Borderless: How has the Syrian refugee community reacted to President Trump’s immigration ban order?

Sahloul: Some of the families feel scared, because there is a rumor that the refugees who are here will be revetted all over again. The families also feel they are being unfairly targeted. What did they do to receive this unfair treatment? They just want to focus on learning English, securing a job, paying their rent on time, and making sure their children go to school. They are no different than you or me.

Borderless: Why should the United States help Syrian refugees?

SahloulThe United States is only country in the world that can absorb large numbers of displaced people. Syrian refugees also have something to add to the social fabric of the United States. They are educated, hardworking, entrepreneurial, and there is already a pre-established community within this country to help them.

The Syrian Community Network started with this idea that the Syrian American community here can provide and shelter newcomers. Today, a lot of cities are doing the same as Chicago. People often say that refugees are coming to live off the system, but looking at our organization you can see that we take care of our own. SCN is 100 percent funded by the community. For instance, we helped 95 families with rent in the past year and a half through $200,000 in donations from the community alone. These refugees are not a burden on anyone, they are a blessing.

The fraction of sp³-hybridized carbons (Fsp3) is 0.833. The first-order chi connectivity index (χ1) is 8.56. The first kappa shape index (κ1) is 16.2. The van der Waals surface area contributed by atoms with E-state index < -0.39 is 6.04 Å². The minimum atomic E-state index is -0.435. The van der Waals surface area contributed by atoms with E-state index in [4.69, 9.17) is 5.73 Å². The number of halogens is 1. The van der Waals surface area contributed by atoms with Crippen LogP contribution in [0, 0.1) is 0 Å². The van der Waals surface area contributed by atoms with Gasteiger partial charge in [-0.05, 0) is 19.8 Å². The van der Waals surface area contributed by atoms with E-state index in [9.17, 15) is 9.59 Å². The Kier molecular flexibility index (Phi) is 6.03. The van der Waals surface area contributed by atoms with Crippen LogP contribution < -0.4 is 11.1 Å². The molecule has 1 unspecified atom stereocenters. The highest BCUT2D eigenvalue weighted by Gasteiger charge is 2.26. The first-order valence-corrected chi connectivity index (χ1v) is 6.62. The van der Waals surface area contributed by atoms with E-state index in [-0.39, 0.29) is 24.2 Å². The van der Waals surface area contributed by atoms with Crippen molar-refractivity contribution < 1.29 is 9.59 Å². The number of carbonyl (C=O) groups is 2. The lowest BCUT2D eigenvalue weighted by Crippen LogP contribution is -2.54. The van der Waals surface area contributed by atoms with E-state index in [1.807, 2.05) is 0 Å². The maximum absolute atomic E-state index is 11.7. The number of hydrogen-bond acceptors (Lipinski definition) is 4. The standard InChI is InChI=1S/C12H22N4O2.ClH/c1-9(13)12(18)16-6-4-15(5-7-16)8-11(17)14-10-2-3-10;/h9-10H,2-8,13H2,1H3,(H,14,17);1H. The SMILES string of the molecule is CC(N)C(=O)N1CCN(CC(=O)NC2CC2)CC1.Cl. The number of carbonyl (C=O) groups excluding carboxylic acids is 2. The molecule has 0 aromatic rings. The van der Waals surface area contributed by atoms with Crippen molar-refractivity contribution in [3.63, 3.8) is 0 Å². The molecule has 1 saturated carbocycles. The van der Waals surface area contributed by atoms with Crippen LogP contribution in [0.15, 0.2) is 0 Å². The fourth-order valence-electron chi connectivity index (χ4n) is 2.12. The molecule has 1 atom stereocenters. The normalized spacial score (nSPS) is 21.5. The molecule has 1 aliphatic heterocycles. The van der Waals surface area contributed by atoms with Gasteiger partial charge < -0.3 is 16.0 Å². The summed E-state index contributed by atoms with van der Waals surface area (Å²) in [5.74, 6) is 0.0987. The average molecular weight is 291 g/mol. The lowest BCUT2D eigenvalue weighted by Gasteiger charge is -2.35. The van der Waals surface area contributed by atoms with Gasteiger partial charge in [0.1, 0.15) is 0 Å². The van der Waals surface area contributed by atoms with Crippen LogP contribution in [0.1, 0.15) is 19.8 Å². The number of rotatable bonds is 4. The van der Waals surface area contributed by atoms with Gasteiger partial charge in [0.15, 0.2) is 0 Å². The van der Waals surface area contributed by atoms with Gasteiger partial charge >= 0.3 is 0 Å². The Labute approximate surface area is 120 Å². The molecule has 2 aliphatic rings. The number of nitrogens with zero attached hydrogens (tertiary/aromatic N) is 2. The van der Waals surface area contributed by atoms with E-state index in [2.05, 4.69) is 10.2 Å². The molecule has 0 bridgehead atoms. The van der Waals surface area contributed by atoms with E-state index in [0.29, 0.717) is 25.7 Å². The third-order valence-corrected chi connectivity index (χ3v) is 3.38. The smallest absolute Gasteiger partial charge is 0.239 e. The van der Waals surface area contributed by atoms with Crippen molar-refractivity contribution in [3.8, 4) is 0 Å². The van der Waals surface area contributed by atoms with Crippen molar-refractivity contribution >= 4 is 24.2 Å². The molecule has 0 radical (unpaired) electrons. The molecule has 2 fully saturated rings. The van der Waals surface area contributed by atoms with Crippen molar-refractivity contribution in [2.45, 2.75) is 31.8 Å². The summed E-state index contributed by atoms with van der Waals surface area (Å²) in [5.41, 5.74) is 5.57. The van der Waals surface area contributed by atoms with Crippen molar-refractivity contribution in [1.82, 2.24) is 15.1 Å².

But when we look at the United States’ capacity to help Syrian refugees, this is a crisis that did not begin with Trump. It started with Obama, who I truly blame for this situation. He agreed to let in 10,000 Syrian refugees out of five million displaced. In terms of numbers and magnitude of scope, it’s nothing. Everyone hails him as one of the greatest presidents, but on the international scene he was a weak president. He failed the Syrian people and their children. Look at Aleppo, and you will see that this is all the proof you need.

Borderless: How have everyday Americans reacted to Syrian refugees coming here?

SahloulThe Syrian Community Network has chapters throughout the United States and our volunteers are of every nationality and religion: Muslims, non-Muslim, Jewish, Catholic, Presbyterian, non-denominational. It’s strange and heartwarming to see all these people give two or three hours a week to a family who lost everything because of the war in Syria.

In my mind, this type of volunteerism is a testament to the goodness of the American people of all faiths and identities. You can see communities are really stepping up to welcome Syrian refugees. For every terrible comment against refugees we get online, we get hundreds of volunteers ready to put their beliefs to action.

This interview has been condensed and edited for clarity.